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New regs do little to quell renewable energy debate  

Credit:  by BETTER FARMING STAFF, www.betterfarming.com 24 December 2010 ~~

A change to Ontario’s Renewable Energy Approvals regulations slated to come into effect Jan.1, will affect rural property rights, says the president of Wind Concerns Ontario. The organization is a coalition of 54 citizens groups protesting large-scale wind power generation in the province.

John Laforet says the amendment, one of several posted on the province’s environmental registry, will allow wind energy developers placing turbines to use typical local building patterns and existing zoning by-laws to calculate setbacks from vacant lots. The regulations previously required developers to calculate distances from the middle of the lot.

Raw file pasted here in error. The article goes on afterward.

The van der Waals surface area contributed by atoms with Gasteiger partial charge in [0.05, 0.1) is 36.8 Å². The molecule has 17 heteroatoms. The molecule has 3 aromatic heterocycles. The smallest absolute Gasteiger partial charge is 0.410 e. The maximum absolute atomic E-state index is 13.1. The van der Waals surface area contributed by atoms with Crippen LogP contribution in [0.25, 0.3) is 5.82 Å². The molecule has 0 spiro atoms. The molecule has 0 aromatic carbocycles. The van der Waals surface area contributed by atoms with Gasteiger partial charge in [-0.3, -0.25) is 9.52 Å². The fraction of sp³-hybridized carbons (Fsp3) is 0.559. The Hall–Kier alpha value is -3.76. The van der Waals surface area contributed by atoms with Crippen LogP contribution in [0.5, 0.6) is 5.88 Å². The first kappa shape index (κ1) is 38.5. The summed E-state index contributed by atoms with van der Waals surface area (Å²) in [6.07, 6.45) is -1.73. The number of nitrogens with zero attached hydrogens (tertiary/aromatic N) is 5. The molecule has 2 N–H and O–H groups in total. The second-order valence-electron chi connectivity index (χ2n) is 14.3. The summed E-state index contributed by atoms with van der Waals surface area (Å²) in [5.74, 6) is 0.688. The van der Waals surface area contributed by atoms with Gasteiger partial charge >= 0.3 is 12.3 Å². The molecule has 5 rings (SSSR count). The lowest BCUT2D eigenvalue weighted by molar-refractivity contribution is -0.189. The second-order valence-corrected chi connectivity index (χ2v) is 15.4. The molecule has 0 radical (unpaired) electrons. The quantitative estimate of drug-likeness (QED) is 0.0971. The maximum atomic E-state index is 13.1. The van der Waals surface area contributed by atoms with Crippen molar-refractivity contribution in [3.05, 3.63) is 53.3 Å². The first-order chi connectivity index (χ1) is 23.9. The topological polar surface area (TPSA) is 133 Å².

“Why is it that a developer gets to tell you how you get to use your land because it’s getting in the way of their profit?” says Laforet, pointing out that in many instances assumptions would be made on houses eventually being located close to a road or highway, therefore giving wind developers greater flexibility when establishing a turbine’s location. “It just speaks to the lack of property rights considerations in this whole debate,” he says.